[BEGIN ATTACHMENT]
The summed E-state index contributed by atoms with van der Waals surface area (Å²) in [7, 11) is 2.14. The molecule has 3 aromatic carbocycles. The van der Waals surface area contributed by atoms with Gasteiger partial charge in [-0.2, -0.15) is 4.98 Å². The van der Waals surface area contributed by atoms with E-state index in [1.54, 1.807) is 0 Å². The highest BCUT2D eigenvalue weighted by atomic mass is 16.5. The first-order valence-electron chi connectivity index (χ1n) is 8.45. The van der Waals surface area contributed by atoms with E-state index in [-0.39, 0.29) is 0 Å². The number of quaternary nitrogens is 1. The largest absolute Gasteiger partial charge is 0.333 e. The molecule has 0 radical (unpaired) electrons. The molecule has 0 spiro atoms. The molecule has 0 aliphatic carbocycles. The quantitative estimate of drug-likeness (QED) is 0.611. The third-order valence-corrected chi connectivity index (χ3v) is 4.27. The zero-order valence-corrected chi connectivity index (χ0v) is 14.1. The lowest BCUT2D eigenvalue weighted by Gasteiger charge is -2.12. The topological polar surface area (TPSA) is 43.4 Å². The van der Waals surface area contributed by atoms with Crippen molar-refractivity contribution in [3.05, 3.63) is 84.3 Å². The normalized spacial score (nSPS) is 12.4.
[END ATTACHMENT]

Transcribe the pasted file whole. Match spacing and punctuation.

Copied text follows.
The summed E-state index contributed by atoms with van der Waals surface area (Å²) in [7, 11) is 2.14. The molecule has 3 aromatic carbocycles. The van der Waals surface area contributed by atoms with Gasteiger partial charge in [-0.2, -0.15) is 4.98 Å². The van der Waals surface area contributed by atoms with E-state index in [1.54, 1.807) is 0 Å². The highest BCUT2D eigenvalue weighted by atomic mass is 16.5. The first-order valence-electron chi connectivity index (χ1n) is 8.45. The van der Waals surface area contributed by atoms with E-state index in [-0.39, 0.29) is 0 Å². The number of quaternary nitrogens is 1. The largest absolute Gasteiger partial charge is 0.333 e. The molecule has 0 radical (unpaired) electrons. The molecule has 0 spiro atoms. The molecule has 0 aliphatic carbocycles. The quantitative estimate of drug-likeness (QED) is 0.611. The third-order valence-corrected chi connectivity index (χ3v) is 4.27. The zero-order valence-corrected chi connectivity index (χ0v) is 14.1. The lowest BCUT2D eigenvalue weighted by Gasteiger charge is -2.12. The topological polar surface area (TPSA) is 43.4 Å². The van der Waals surface area contributed by atoms with Crippen molar-refractivity contribution in [3.05, 3.63) is 84.3 Å². The normalized spacial score (nSPS) is 12.4.